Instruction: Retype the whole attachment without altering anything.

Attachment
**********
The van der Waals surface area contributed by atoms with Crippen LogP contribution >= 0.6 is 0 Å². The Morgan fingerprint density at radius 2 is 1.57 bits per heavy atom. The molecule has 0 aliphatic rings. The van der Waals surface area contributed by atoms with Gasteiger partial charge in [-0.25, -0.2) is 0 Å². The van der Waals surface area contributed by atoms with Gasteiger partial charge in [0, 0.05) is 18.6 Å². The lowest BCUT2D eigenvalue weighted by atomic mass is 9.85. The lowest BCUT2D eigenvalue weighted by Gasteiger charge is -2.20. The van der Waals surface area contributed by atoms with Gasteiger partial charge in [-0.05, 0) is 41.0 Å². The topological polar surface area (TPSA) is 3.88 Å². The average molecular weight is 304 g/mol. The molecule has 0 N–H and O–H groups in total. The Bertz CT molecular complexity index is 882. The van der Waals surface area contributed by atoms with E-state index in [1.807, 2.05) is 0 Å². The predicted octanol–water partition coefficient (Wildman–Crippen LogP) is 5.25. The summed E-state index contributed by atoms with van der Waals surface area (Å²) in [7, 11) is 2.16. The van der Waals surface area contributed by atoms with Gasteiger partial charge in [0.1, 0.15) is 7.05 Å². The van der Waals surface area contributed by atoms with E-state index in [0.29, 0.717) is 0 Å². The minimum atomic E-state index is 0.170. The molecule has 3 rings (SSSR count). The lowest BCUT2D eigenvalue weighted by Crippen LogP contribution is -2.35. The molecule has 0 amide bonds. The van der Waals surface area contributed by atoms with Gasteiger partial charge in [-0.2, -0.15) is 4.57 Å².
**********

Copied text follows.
The van der Waals surface area contributed by atoms with Crippen LogP contribution >= 0.6 is 0 Å². The Morgan fingerprint density at radius 2 is 1.57 bits per heavy atom. The molecule has 0 aliphatic rings. The van der Waals surface area contributed by atoms with Gasteiger partial charge in [-0.25, -0.2) is 0 Å². The van der Waals surface area contributed by atoms with Gasteiger partial charge in [0, 0.05) is 18.6 Å². The lowest BCUT2D eigenvalue weighted by atomic mass is 9.85. The lowest BCUT2D eigenvalue weighted by Gasteiger charge is -2.20. The van der Waals surface area contributed by atoms with Gasteiger partial charge in [-0.05, 0) is 41.0 Å². The topological polar surface area (TPSA) is 3.88 Å². The average molecular weight is 304 g/mol. The molecule has 0 N–H and O–H groups in total. The Bertz CT molecular complexity index is 882. The van der Waals surface area contributed by atoms with E-state index in [1.807, 2.05) is 0 Å². The predicted octanol–water partition coefficient (Wildman–Crippen LogP) is 5.25. The summed E-state index contributed by atoms with van der Waals surface area (Å²) in [7, 11) is 2.16. The van der Waals surface area contributed by atoms with Gasteiger partial charge in [0.1, 0.15) is 7.05 Å². The van der Waals surface area contributed by atoms with E-state index in [0.29, 0.717) is 0 Å². The minimum atomic E-state index is 0.170. The molecule has 3 rings (SSSR count). The lowest BCUT2D eigenvalue weighted by Crippen LogP contribution is -2.35. The molecule has 0 amide bonds. The van der Waals surface area contributed by atoms with Gasteiger partial charge in [-0.2, -0.15) is 4.57 Å².